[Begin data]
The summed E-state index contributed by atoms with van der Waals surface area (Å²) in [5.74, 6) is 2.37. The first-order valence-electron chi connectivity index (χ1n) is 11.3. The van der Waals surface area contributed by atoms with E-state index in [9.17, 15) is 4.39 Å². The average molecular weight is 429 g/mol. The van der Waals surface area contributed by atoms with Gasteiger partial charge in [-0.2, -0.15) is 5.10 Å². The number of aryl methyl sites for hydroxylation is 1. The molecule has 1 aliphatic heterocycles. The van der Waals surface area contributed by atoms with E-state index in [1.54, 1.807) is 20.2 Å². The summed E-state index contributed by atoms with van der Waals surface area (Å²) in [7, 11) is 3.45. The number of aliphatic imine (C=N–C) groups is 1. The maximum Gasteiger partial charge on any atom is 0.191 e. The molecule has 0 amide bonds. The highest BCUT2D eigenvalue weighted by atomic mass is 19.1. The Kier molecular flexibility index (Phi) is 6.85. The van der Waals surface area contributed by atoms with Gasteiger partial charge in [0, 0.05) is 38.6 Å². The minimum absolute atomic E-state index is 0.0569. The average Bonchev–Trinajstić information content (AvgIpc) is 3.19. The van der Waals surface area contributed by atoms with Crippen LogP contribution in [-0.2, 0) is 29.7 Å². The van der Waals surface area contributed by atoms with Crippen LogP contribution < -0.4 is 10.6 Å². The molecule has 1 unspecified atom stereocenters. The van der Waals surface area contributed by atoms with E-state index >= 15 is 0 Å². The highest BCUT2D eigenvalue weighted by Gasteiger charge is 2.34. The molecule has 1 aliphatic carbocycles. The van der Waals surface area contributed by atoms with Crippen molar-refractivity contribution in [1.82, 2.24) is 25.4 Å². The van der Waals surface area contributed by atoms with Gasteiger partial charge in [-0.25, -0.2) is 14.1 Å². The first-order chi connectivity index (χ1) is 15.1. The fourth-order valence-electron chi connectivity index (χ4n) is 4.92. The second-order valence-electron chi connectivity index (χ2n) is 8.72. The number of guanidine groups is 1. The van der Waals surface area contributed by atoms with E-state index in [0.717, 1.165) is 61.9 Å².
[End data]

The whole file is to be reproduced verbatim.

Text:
The summed E-state index contributed by atoms with van der Waals surface area (Å²) in [5.74, 6) is 2.37. The first-order valence-electron chi connectivity index (χ1n) is 11.3. The van der Waals surface area contributed by atoms with E-state index in [9.17, 15) is 4.39 Å². The average molecular weight is 429 g/mol. The van der Waals surface area contributed by atoms with Gasteiger partial charge in [-0.2, -0.15) is 5.10 Å². The number of aryl methyl sites for hydroxylation is 1. The molecule has 1 aliphatic heterocycles. The van der Waals surface area contributed by atoms with E-state index in [1.54, 1.807) is 20.2 Å². The summed E-state index contributed by atoms with van der Waals surface area (Å²) in [7, 11) is 3.45. The number of aliphatic imine (C=N–C) groups is 1. The maximum Gasteiger partial charge on any atom is 0.191 e. The molecule has 0 amide bonds. The highest BCUT2D eigenvalue weighted by atomic mass is 19.1. The Kier molecular flexibility index (Phi) is 6.85. The van der Waals surface area contributed by atoms with Gasteiger partial charge in [0, 0.05) is 38.6 Å². The minimum absolute atomic E-state index is 0.0569. The average Bonchev–Trinajstić information content (AvgIpc) is 3.19. The van der Waals surface area contributed by atoms with Crippen LogP contribution in [-0.2, 0) is 29.7 Å². The van der Waals surface area contributed by atoms with Crippen LogP contribution < -0.4 is 10.6 Å². The molecule has 1 unspecified atom stereocenters. The van der Waals surface area contributed by atoms with E-state index >= 15 is 0 Å². The highest BCUT2D eigenvalue weighted by Gasteiger charge is 2.34. The molecule has 1 aliphatic carbocycles. The van der Waals surface area contributed by atoms with Crippen molar-refractivity contribution in [1.82, 2.24) is 25.4 Å². The van der Waals surface area contributed by atoms with Gasteiger partial charge in [-0.25, -0.2) is 14.1 Å². The first-order chi connectivity index (χ1) is 15.1. The fourth-order valence-electron chi connectivity index (χ4n) is 4.92. The second-order valence-electron chi connectivity index (χ2n) is 8.72. The number of guanidine groups is 1. The van der Waals surface area contributed by atoms with E-state index in [0.717, 1.165) is 61.9 Å².